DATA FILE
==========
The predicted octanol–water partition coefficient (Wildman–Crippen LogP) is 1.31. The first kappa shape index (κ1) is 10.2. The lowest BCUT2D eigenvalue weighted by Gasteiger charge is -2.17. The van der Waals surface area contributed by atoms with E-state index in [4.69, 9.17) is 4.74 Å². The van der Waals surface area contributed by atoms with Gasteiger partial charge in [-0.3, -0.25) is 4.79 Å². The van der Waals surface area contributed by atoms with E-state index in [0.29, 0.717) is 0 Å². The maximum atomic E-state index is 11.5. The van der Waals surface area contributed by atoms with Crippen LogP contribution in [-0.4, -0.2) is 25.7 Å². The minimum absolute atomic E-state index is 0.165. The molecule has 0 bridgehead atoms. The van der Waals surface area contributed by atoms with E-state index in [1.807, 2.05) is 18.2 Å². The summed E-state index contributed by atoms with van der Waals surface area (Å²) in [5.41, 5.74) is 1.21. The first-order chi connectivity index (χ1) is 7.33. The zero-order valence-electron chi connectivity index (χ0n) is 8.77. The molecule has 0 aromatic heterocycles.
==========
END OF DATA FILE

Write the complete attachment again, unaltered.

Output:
The predicted octanol–water partition coefficient (Wildman–Crippen LogP) is 1.31. The first kappa shape index (κ1) is 10.2. The lowest BCUT2D eigenvalue weighted by Gasteiger charge is -2.17. The van der Waals surface area contributed by atoms with E-state index in [4.69, 9.17) is 4.74 Å². The van der Waals surface area contributed by atoms with Gasteiger partial charge in [-0.3, -0.25) is 4.79 Å². The van der Waals surface area contributed by atoms with E-state index in [0.29, 0.717) is 0 Å². The maximum atomic E-state index is 11.5. The van der Waals surface area contributed by atoms with Crippen LogP contribution in [-0.4, -0.2) is 25.7 Å². The minimum absolute atomic E-state index is 0.165. The molecule has 0 bridgehead atoms. The van der Waals surface area contributed by atoms with E-state index in [1.807, 2.05) is 18.2 Å². The summed E-state index contributed by atoms with van der Waals surface area (Å²) in [5.41, 5.74) is 1.21. The first-order chi connectivity index (χ1) is 7.33. The zero-order valence-electron chi connectivity index (χ0n) is 8.77. The molecule has 0 aromatic heterocycles.